With the recent licensure of a hepatitis B vaccine prepared in yeast by recombinant DNA technology (Recombivax-HB), a new era in vaccine development has emerged. The vaccine it is designed to compete with—Heptavax-B—is also a uniquely formulated product in that it is prepared from the plasma of humans chronically infected with hepatitis B. Several placebo-controlled, randomized, double-blind trials have clearly documented that the plasma-derived vaccine is highly effective in preventing hepatitis B in high-risk groups.1-3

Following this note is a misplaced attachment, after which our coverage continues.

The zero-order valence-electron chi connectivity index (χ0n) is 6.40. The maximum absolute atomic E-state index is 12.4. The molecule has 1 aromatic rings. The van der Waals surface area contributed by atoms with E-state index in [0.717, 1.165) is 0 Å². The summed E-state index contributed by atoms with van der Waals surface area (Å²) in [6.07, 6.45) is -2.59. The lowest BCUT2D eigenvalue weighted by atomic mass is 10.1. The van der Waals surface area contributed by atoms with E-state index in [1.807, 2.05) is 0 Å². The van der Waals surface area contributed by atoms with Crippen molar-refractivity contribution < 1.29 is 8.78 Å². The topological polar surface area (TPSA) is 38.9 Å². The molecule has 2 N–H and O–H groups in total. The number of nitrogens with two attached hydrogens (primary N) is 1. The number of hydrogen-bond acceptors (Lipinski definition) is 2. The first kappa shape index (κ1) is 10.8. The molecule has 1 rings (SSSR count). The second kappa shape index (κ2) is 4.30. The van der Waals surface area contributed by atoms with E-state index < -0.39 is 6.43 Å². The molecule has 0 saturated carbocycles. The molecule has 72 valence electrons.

Shortly after the licensure of Heptavax-B in 1981 and its general availability in July 1982, the discovery of the acquired immunodeficiency syndrome (AIDS) among male homosexuals threatened the success of this product, since some of the hepatitis B surface antigen (HBsAg)-positive plasma donors were members of this high-risk group. Intensive epidemiologic, virological, and serological evaluations were launched, which eventually found no evidence for the transmission of AIDS to recipients of the plasma-derived HBsAg vaccine.
F. Blaine Hollinger. Hepatitis B Vaccines—to Switch or Not to Switch. JAMA. 1987;257(19):2634–2636. doi:10.1001/jama.1987.03390190112033